As Beare begins, the traffic thins out. You pass spectacular views across Bantry Bay, and away from the coast the Caha Hills begin to rise steeply, as if ironed for sharpness along their ridges.
As I cruised the car towards Adrigole, where the coastal road begins, the sky promised rain - what they call "soft" weather in Ireland - and clouds tumbled down the hillside to the sea, like a bundle of spilt laundry. Beare's wildness, the hunches and twists of the coastal highway, and its brooding, straggly terrain give the peninsula an elemental allure. There were no fraught motorists, nose-to-tail in second gear, and equally no horse-drawn caravan adventurers with their holiday dreams being poisoned in a slipstream of carbon monoxide.
At Castletownbeara, the only town, I found the tourist information hole- in-the-wall behind the main street. A spindly New Zealander with a backpack was asking the times of buses to Dursey, the wildlife island off the westernmost tip of the mainland. He'd be looking for the minibus, he was told. "Mind you, it won't run with less than six passengers," smiled the woman through the tiny kiosk window, and added, "The minibus owner won't trouble to give a departure time. In fact, it hardly runs any more."
The hiker hoisted his rucksack. But this being Ireland, he was not to be disappointed. "Maybe try Aldo," the woman said, and scribbled a phone number on a memo pad. "Say I told you. Aldo might take you in his car. It's a four-wheel drive."
I pictured Aldo ensconced in his driver's seat, embellishing frequent sightings of cairns and standing stones, plus the odd megalithic tomb, with the whisper of legend.
More intrepid travellers take to the open air. There is a breath-sapping hike up Hungry Hill, to the source of Ireland's highest waterfall. And there is a trickle of cyclists, scaling the coast road beneath the ridge of the Slieve Miskish mountains. Heads down, they pedal with a steady, indefatigable rhythm towards the rainclouds. Bikes can be hired from the Supervalu, Main Street, Castletownbeara, for pounds 7 ("perhaps a wee bit less" for children).
Snugly in my car, I headed for the Dursey cable car. I arrived just before the first afternoon crossing. A bedraggled handful of cyclists had made it there already, and were eyeing up the rickety, rusting, but clearly functioning contraption that swings its passengers (sheep and cattle, as well as humans) to and fro some 50 feet above Dursey Sound, between the island and the mainland. Perched on the outer edge of Europe, the remoteness of this area makes it a sanctuary for rare birds, and a twitcher's paradise.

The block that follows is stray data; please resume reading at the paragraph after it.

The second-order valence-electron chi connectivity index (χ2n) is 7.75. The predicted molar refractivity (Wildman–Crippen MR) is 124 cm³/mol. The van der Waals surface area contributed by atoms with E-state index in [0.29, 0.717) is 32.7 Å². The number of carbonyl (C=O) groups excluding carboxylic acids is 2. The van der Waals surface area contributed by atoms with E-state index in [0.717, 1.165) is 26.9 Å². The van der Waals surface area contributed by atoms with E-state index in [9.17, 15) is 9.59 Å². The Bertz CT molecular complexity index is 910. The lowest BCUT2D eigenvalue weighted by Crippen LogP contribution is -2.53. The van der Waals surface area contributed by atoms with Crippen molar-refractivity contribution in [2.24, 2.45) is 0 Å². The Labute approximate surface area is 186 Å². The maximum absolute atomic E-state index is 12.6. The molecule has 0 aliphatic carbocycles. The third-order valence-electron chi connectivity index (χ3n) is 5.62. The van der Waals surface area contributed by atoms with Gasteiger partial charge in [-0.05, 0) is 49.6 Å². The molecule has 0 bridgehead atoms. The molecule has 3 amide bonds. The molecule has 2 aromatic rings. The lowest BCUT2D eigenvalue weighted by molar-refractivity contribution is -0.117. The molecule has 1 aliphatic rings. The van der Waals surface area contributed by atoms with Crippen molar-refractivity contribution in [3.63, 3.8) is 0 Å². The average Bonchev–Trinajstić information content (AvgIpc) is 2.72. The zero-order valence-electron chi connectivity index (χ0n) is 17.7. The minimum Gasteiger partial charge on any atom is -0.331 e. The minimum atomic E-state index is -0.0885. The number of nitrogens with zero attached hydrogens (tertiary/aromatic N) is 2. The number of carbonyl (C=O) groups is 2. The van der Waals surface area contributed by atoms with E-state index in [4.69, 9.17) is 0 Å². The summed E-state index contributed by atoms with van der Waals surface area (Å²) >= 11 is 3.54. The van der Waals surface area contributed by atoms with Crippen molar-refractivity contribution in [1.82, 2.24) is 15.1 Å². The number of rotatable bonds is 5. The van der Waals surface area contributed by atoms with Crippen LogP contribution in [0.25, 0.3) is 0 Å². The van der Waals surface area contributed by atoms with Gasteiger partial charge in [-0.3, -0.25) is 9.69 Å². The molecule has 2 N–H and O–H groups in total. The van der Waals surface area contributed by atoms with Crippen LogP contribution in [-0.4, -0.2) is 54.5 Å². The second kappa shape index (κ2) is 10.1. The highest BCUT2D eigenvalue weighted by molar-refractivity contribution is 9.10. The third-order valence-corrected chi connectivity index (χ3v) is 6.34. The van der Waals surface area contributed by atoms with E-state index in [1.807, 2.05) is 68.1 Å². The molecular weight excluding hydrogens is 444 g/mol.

Tiny fields fan out from the summit of the island to the cliffs, and are a haven for choughs and ravens, warblers from Siberia, and the spikey North American Oven Bird, its green plummage camouflaged by the undulating greenness. The tapering island, with its holy well and standing stones, is walkable, but exposed. Blurred by the mist, it takes on a looming, baleful aura.
Back on the mainland, and the route around Beare Peninsula unfolds a necklace of dazzling, clean, deserted beaches. It also offers one of the most arresting views in the west of Ireland as you gaze across the horn of sea and sand from the headland at Ballydonegan Bay. Minutes later, you may see a clump of cultivated red roses among rock and scrub, marking the place of a long-ago garden, the last sign of a family's erstwhile history and demise.
The road clings tenaciously to the seaboard, a switchback ride not for the car-sick, passing through Eyeries, a rainbow village with houses and pub almost luminescent, piercing the gloom of a drab afternoon.
Having completed the 88 miles of the circuit around the peninsula, the Ring of Beare, I gazed back westwards from Kenmare. The mountains of Caha and Slieve Miskish blended in silhouette, peak after peak, fringed by the sun's belated appearance. It was as if this was a benediction on a landscape of recalcitrant magnificence.
To the edge of Europe
The closest air and sea port is Cork. From here, if you do not have a car contact the Irish bus and rail company, CIE, in Dublin (00 353 1 836 6111).
Information facilities in the area are seasonal, and the Irish Tourist Board in London (0171-493 3201) suggests you contact the Cork and Kerry Tourist Office in Cork City (00 353 21 273251 from the UK).
Accommodation can be found from the B&B Guide, which costs pounds 2.50 (plus pounds 1.50 postage) from the Irish Tourist Board.